Lumbar spinal stenosis and neurogenic claudication are related conditions that occur when the spinal canal in the lower back becomes narrowed, compressing the nerves and spinal cord. Whatever type of back pain you have, Aditya Patel, MD, at Sports, Pain & Regenerative Institute in Fairview, New Jersey and Montclair, NJ, can help. Dr. Patel uses conservative non-surgical therapies and advanced interventions where needed to treat the cause of your back pain. Find out how to get relief from your back pain with his help by calling Sports, Pain & Regenerative Institute today. You can also schedule an in-person or telehealth appointment online.
Lumbar spinal stenosis and neurogenic claudication are related conditions that occur when the spinal canal in the lower back becomes narrowed, compressing the nerves and spinal cord. Lumbar spinal stenosis is the term used to describe the narrowing of the spinal canal, while neurogenic claudication refers to the symptoms that result from the compression of the nerves and spinal cord.
The spinal canal is the pathway through which the spinal cord and nerves run. Over time, the canal may become narrowed due to factors such as aging, injury, or the development of spinal conditions such as osteoarthritis or herniated discs.
Symptoms of lumbar spinal stenosis and neurogenic claudication can include:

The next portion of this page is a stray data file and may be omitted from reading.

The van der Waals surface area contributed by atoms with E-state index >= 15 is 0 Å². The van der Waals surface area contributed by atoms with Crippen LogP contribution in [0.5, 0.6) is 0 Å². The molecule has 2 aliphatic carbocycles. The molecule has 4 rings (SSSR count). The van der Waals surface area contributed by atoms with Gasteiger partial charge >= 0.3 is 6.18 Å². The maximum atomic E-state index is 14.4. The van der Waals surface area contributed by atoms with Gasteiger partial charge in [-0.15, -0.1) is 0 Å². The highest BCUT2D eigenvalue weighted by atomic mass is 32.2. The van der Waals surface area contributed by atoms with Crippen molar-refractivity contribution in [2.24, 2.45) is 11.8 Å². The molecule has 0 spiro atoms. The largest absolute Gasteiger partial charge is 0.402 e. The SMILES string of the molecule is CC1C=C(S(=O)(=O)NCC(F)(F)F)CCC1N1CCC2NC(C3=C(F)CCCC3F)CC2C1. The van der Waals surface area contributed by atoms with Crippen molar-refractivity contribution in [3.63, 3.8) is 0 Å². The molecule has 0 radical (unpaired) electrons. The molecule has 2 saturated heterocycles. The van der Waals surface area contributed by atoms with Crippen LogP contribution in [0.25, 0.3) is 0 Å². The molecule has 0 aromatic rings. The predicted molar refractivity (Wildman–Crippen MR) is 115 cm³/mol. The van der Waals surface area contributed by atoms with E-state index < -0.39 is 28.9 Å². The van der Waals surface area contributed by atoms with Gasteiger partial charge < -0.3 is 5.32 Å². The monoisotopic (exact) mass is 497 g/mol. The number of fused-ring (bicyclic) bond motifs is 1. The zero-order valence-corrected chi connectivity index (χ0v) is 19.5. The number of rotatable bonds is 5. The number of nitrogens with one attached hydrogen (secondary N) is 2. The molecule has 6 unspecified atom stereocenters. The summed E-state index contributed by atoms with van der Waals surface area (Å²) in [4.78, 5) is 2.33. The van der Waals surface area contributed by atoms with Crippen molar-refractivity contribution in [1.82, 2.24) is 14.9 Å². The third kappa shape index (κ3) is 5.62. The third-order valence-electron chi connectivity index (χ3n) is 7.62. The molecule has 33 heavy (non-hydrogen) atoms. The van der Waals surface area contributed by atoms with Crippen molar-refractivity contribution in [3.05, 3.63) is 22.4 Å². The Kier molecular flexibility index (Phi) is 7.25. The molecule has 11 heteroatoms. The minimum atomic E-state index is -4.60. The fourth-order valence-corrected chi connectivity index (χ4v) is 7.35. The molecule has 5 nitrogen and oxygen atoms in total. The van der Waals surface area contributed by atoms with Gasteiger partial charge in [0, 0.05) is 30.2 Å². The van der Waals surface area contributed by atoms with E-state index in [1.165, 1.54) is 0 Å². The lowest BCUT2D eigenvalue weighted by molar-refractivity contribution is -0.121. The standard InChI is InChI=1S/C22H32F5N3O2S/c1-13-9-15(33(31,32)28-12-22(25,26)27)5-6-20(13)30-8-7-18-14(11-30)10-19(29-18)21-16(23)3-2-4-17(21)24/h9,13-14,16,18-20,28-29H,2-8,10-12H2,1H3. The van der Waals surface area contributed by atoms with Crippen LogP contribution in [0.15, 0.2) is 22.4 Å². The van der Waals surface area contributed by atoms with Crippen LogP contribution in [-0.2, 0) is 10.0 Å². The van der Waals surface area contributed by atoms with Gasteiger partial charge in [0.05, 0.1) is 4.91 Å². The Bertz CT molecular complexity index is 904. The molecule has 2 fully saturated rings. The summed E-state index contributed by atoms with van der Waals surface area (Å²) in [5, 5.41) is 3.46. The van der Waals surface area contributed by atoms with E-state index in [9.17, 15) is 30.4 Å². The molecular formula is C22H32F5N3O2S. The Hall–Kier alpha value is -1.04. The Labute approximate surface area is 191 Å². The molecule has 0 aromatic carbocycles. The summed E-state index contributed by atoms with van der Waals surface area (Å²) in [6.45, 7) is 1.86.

In some cases, neurogenic claudication can cause a person to experience symptoms when walking or standing for long periods, but to feel relief when sitting or bending forward. This is known as positional neurogenic claudication.
Treatment for lumbar spinal stenosis and neurogenic claudication depends on the severity of symptoms and the underlying cause of the stenosis.
Interventional procedures such as epidural injections or surgery may be necessary to manage pain.
Minimally Invasive Interventional Pain Procedures are now able to provide long term relief and significant improvement in functioning without surgery.
It is important to seek medical attention if lumbar spinal stenosis and neurogenic claudication is accompanied by significant leg weakness, loss of bladder or bowel control, or other symptoms that suggest a more serious underlying condition.